Here are some Jack Webb tributes that were published after his death in 1982…

(Photo from Forest Lawn – Hollywood Hills; click for full-size image.)
Researched and typed by Bob Siler (L.A. newspapers)and Michael Hayde (TV Guide). Note that Michael is the author of “My Name’s Friday: The Unauthorized but True Story of Dragnet and the Films of Jack Webb”.


(From the Los Angeles Herald Examiner; Dec.24, 1982)
It will be a sadder Christmas this year, especially if I walk into the Cock ‘N’ Bull and no longer get that cheery ‘hello’ from old friend, Jack Webb. For years Webb could be found every lunch hour at the Sunset Strip restaurant in the same corner table in the room off the bar. Once in awhile he’d venture a little further downtown and occupy a corner table at Musso and Franks, Hollywood’s oldest restaurant.

Webb, a veteran of radio, did a lot to give television a quality look. Few cop series ever equaled the laconic class of “Dragnet”. I worked on several of them and soon found out why everyone spoke in that Webb-like monotone. You never had to memorize the script on a Webb show. It came to you on TelePrompTers and you read it just like Jack.

Once I finished a “Dragnet” and was speeding home to supper. A policeman pulled me over and asked for my license.

“But, officer”, I said, “I just finished playing a cop with Jack Webb. (The LAPD’s favorite actor).

“That’s what they all say”, he said as he wrote out the ticket.

The program from the L.A.P.D.’s Jack Webb Memorial Service, December 30, 1982. Thanks to Raul Moreno for sending it in.
By Jack Hawn

(from the Los Angeles Times, Dec.28,1982)
About 15 years ago, a group of television writers assembled in the office of producer Bob Cinador, who was conducting a story conference for the newlylaunched series, “ADAM-12”, created by Cinador and Jack Webb. Among the writers was Jim Doherty, a retired Air Force sergeant who mistakenly had come to Cinador seeking an assignment.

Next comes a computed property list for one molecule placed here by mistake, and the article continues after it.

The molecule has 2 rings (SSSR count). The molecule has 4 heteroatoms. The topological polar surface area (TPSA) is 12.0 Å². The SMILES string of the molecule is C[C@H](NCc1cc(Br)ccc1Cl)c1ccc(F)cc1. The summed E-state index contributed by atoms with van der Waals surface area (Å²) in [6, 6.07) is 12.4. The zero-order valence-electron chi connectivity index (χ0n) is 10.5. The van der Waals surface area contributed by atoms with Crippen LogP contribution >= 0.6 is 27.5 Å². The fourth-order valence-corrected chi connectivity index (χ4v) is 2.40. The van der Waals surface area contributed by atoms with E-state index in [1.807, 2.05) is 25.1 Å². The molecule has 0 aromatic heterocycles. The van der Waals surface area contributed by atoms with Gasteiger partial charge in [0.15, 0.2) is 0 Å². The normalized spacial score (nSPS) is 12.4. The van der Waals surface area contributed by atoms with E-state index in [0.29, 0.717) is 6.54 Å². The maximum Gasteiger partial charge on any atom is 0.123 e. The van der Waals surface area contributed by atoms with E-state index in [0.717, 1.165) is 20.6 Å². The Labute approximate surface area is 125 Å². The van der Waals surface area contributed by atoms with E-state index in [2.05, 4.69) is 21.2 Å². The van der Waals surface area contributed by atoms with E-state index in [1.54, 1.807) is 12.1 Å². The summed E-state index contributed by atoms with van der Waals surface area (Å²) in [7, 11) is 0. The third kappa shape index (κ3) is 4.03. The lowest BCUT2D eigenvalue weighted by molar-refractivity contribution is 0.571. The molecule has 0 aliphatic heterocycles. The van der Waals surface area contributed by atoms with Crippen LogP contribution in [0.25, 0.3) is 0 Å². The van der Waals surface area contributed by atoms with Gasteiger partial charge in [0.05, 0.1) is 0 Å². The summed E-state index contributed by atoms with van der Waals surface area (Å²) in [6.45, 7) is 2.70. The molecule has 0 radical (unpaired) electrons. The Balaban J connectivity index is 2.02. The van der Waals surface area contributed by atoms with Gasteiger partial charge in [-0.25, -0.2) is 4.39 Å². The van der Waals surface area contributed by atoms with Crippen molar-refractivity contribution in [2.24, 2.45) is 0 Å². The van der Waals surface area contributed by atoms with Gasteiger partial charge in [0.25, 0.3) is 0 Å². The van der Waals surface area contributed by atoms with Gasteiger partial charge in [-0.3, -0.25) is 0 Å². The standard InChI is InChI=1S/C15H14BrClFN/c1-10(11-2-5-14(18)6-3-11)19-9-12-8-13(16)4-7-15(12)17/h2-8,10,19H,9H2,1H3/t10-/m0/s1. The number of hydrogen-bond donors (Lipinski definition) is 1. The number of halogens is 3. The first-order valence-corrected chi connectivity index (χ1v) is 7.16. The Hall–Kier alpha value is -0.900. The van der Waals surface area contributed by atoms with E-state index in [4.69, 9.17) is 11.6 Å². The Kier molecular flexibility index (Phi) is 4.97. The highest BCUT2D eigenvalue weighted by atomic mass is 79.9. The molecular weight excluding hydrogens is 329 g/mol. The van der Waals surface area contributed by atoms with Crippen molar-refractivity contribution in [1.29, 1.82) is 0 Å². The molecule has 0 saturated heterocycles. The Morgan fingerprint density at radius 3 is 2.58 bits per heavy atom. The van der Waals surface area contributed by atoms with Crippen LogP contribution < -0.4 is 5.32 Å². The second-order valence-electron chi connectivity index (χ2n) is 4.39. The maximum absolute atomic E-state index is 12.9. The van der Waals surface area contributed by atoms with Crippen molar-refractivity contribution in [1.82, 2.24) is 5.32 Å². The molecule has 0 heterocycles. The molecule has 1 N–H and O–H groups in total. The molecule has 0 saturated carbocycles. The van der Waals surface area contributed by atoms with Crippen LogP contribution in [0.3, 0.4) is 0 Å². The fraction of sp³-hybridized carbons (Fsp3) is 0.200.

“Hell, you’re not even supposed to be talking to me,” Cinador told him. “You’re supposed to be talking to Webb”.

Slightly embarrassed, Doherty stepped into a nearby office, met Webb and ended up writing a “Dragnet” script – the first of perhaps 20 in the next three years – then moved onto “Adam – 12” as writer and, later, producer. Doherty remembers Webb – who died of an apparent heart attack last week at the age of 62 – as “an original”.

“You don’t meet many in a lifetime,” he said. “How many do you meet?”

“I’ve heard people imply that Jack Webb was old-fashioned. Maybe he couldn’t adapt or make dirty movies. I admired him for that, but he adapted well enough to get (a number of ) series on the air.”

As head of Mark VII Productions, Webb was executive producer of ” Emergency”, “Mobile One”, “Hec Ramsey”, “The D.A.” and others in addition to his two major successes, “Dragnet” and “Adam-12.”

According to Doherty, Webb was “an ogre on stage – very tough on actors, very tough on crews. You could hear a pin drop. There was no fooling around like on other shows.”

Every night after shooting, Doherty remembered, he and a few others in the crew – including his “Dragnet” partner at the time, Harry Morgan, gathered in Webb’s office for drinks.

“It was really tough on marriages,” Doherty said with a laugh. “Jack loved the company of guys – telling jokes and stories, talking sports. He was a great Dodgers fan – well versed.”

Often the rap session would last unil midnight, “and when everybody indicated it was time to go home, he would say, “Hey, come on, we’ll go out for dinner.” He would take five or six of us. He loved Chinese and Mexican food. Jack was a great drinker, but I never saw the guy drunk. He really could hold it.”